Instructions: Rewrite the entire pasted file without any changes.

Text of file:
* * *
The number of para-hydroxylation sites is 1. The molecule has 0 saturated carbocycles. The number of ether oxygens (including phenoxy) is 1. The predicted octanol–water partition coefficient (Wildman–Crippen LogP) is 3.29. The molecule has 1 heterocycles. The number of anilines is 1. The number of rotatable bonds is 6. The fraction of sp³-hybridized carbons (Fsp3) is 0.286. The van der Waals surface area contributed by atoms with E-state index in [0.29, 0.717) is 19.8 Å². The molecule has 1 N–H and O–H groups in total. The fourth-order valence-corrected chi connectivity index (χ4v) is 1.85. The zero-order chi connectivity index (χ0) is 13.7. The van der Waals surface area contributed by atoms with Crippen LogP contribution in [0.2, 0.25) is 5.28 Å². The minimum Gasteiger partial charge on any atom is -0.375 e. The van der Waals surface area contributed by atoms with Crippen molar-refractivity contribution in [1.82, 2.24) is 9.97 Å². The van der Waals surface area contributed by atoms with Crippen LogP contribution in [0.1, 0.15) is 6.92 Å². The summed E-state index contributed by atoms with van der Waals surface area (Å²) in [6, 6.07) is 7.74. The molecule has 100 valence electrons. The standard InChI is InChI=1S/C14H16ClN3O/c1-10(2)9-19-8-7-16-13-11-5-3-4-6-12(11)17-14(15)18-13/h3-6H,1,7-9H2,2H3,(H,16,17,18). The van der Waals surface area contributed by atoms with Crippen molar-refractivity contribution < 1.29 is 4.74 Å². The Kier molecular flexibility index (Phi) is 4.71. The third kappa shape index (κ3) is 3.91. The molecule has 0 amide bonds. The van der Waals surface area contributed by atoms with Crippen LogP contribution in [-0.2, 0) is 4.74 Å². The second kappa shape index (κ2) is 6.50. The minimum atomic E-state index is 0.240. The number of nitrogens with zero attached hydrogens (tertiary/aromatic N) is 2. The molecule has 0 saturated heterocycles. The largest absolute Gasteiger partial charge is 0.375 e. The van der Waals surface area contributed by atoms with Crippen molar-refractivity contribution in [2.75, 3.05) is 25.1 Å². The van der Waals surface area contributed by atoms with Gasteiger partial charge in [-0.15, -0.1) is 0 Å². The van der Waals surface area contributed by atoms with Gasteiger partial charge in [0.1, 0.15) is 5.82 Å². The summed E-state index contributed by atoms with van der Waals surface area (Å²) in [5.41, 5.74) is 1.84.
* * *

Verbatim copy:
The number of para-hydroxylation sites is 1. The molecule has 0 saturated carbocycles. The number of ether oxygens (including phenoxy) is 1. The predicted octanol–water partition coefficient (Wildman–Crippen LogP) is 3.29. The molecule has 1 heterocycles. The number of anilines is 1. The number of rotatable bonds is 6. The fraction of sp³-hybridized carbons (Fsp3) is 0.286. The van der Waals surface area contributed by atoms with E-state index in [0.29, 0.717) is 19.8 Å². The molecule has 1 N–H and O–H groups in total. The fourth-order valence-corrected chi connectivity index (χ4v) is 1.85. The zero-order chi connectivity index (χ0) is 13.7. The van der Waals surface area contributed by atoms with Crippen LogP contribution in [0.2, 0.25) is 5.28 Å². The minimum Gasteiger partial charge on any atom is -0.375 e. The van der Waals surface area contributed by atoms with Crippen molar-refractivity contribution in [1.82, 2.24) is 9.97 Å². The van der Waals surface area contributed by atoms with Crippen LogP contribution in [0.1, 0.15) is 6.92 Å². The summed E-state index contributed by atoms with van der Waals surface area (Å²) in [6, 6.07) is 7.74. The molecule has 100 valence electrons. The standard InChI is InChI=1S/C14H16ClN3O/c1-10(2)9-19-8-7-16-13-11-5-3-4-6-12(11)17-14(15)18-13/h3-6H,1,7-9H2,2H3,(H,16,17,18). The van der Waals surface area contributed by atoms with Crippen molar-refractivity contribution < 1.29 is 4.74 Å². The Kier molecular flexibility index (Phi) is 4.71. The third kappa shape index (κ3) is 3.91. The molecule has 0 amide bonds. The van der Waals surface area contributed by atoms with Crippen LogP contribution in [-0.2, 0) is 4.74 Å². The second kappa shape index (κ2) is 6.50. The minimum atomic E-state index is 0.240. The number of nitrogens with zero attached hydrogens (tertiary/aromatic N) is 2. The molecule has 0 saturated heterocycles. The largest absolute Gasteiger partial charge is 0.375 e. The van der Waals surface area contributed by atoms with Crippen molar-refractivity contribution in [2.75, 3.05) is 25.1 Å². The van der Waals surface area contributed by atoms with Gasteiger partial charge in [-0.15, -0.1) is 0 Å². The van der Waals surface area contributed by atoms with Gasteiger partial charge in [0.1, 0.15) is 5.82 Å². The summed E-state index contributed by atoms with van der Waals surface area (Å²) in [5.41, 5.74) is 1.84.